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MikeC

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Posts posted by MikeC

  1. I'm not satisfied with positioning yet either.   Using the placement geometry I seem to get some asymmetry so I cut out my drawing and folded it half thinking my plate was asymmetrical but it's pretty darned close to perfect symmetry so my drawing must be off some even though I was careful in drawing it.   I think I will have to move the F's around some to make them work well.   I need to print out an F template or trace from the Titian poster.  

  2. Something interesting I noticed while playing around with the F hole positioning.   The distance of the upper eye from the center line is a golden section of the distance of the lower eye from the center line.   Maybe I'll do some pictures later to show that.   

  3. I think that violins made on the same form would be close enough in size and shape that they could use the same F hole positioning.  So Strad could make one drawing and just use dividers or compass settings from that to do both sides.   Maybe use a different drawing for each form.  

    In this image I'm sure most of us are familiar with I noticed something in the dots that are hard to see since this isn't a good quality image.  If you enlarge it and look carefully there is a mirror image of the side.   I'm not sure what the significance of that is but it's there.   I darkened the dots to make them more visible. 

     

     

    Strad F hole geometry.png

  4. 19 minutes ago, Andreas Preuss said:

    In my view this is the Stradivari system. The difference to the original Cremona system is that he works from the outside to the inside. This has the advantage that if the outline gets distorted, what was usually the case withbthe baroque construction method, the f hole on the opposite side could be adjusted to the eye as sitting in the right place. (A sort of clever cheating)

    Only working like this the distance from lower f hole lobe to the c bout border is, within working precision, the same. DG did not use this system and therefore the distance to the c bout border shows bigger difference left and right. 
    (just my interpretation from measuring f hole positions on quite a number of full size photographs)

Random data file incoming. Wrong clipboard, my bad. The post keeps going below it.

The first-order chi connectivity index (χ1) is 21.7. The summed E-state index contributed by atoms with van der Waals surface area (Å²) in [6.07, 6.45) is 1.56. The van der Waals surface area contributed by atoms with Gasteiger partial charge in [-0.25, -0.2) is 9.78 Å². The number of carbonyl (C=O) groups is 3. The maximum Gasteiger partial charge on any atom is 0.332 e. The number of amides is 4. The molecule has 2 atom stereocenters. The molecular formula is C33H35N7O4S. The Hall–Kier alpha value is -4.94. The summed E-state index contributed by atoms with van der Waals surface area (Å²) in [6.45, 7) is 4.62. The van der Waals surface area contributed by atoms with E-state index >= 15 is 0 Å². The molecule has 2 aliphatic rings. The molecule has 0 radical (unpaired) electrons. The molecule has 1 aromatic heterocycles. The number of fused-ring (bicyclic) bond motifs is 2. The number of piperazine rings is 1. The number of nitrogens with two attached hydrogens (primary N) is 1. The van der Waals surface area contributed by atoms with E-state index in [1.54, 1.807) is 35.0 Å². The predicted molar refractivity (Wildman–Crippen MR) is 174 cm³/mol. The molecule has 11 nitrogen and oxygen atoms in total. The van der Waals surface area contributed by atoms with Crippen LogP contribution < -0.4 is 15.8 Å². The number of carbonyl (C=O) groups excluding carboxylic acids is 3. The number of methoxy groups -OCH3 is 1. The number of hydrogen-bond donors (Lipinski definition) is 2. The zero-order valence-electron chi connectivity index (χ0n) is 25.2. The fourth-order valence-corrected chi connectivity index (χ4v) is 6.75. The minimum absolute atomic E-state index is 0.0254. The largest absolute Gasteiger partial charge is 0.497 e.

Accordingly you find on Strads that the bass side f hole sits in the right position on an overall geometric scheme and on the treble side it is always as much off as the distorted ribs. (Not very much though, but it made me scratching my head until I found Strads clever way of cheating) 

    Hi Andreas thanks for your comments.  I have a couple questions.   When you say the difference to the original Cremona system is that he works from the outside to the inside.   What is the alternative?  What is the 'original Cremona system'?

    You say DG did it differently do you have any idea of his method? 

    my outline is a little bit distorted that's why I had to scrap my first drawing and start over.  Marking the center line more carefully but still the center points for the F holes are off slightly one side vs the other side.  I may have to cheat a little bit Strad style.  :)  

  5. I'm no expert so take my advice with a few grains of salt.   Try going thinner,  get down to 1mm.  I seem to remember reading that DelGesu went even thinner than that in the tightest part of the curve where it glues to the corner block.  

    for a bending iron I use an iron pipe clamped in a vice and heat it with a propane torch so I have no idea what temperature it is but a drop of water on it will instantly vaporize.  When I put the rib to the iron I can feel it soften and start to bend.  If it starts feeling stiff I'll wet it again, make sure the iron is still hot enough and then bend it some more vs. trying to do the whole bend all at once.  

    I do the smoothing and scraping on one side while the rib is still flat and then do all the planing and thinning on the other side which will end up being on the inside of the finished instrument where tool marks wont be seen.